Texas education board green lights sex ed curriculum with no mention of consent or LGBTQ+ issues

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Under Texas' first major overhaul of its sex education curriculum since 1997, middle schoolers won't be required to learn why consent is important or about sexual orientation and gender identity.

After a year of debate and testimony, the Texas State Board of Education voted Wednesday to move forward new minimum standards for sex education in the state, approving them largely along party lines, according to the Texas Tribune.



The Republican-dominated board will take a final vote Friday.

The new standards will include discussion of birth control beyond abstinence — a change from the current system, which only allows that information to be included at the high-school level. Despite the recommendations of health experts, however, the changes don't include discussions of consent or LGTBQ+ issues.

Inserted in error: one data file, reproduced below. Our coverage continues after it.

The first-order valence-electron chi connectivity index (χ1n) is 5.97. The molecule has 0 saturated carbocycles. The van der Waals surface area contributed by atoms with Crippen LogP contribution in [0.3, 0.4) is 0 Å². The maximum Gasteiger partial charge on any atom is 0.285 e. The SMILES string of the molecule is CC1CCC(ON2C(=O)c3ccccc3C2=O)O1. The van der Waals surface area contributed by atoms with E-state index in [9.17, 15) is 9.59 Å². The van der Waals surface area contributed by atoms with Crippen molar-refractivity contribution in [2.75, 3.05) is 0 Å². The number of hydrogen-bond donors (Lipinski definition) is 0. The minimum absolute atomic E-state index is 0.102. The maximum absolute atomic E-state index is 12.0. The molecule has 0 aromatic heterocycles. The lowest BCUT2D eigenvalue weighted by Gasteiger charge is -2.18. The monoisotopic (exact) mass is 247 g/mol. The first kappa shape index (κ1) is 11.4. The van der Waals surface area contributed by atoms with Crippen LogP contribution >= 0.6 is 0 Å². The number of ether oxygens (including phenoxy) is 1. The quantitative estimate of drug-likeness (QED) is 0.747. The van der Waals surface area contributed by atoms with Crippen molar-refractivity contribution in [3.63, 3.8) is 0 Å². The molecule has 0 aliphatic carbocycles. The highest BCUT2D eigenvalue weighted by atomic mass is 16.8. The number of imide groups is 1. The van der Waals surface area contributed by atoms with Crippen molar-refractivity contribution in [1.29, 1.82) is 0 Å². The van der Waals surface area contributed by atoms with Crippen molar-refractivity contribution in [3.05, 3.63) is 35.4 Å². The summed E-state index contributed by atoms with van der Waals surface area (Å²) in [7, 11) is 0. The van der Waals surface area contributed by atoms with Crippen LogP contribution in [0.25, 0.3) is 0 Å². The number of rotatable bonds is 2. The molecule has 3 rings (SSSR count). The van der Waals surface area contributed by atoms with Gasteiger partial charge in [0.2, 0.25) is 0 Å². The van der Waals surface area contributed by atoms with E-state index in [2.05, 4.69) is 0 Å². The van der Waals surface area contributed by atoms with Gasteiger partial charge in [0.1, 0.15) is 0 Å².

Brownsville Democrat Ruben Cortez said he was frustrated the board shut down his efforts to include issues of bullying faced by LGBTQ+ students in the curriculum.

"We've heard the testimony. These students are out there," Cortez said, according to the Tribune report. "They've talked to us in September and they're asking us to hear their voices, and it seems like only a few of us are listening to what they're asking of us, but these are real experiences that our kids have."

While other states have moved to create more LGBTQ-inclusive public school curriculums, Texas' Republican leaders continue to push back at protections for gay and transgender people.

A state regulatory board last month voted to follow a recommendation from the office of Republican Gov. Greg Abbott and allow social workers refuse to help LGBTQ+ clients. After public outcry, though, it reversed the vote.

What's more, Texas is one of six states with laws banning the teaching of LGBTQ+ history in public schools.

“LGBTQ students, just like everyone else, deserve to learn in settings where they feel respected and safe,” Texas Freedom Network President Val Benavidez said in a statement addressing the board's curriculum changes. “It’s hard for board members to say they support that if they refuse to adopt standards that simply acknowledge LGBTQ people even exist.”

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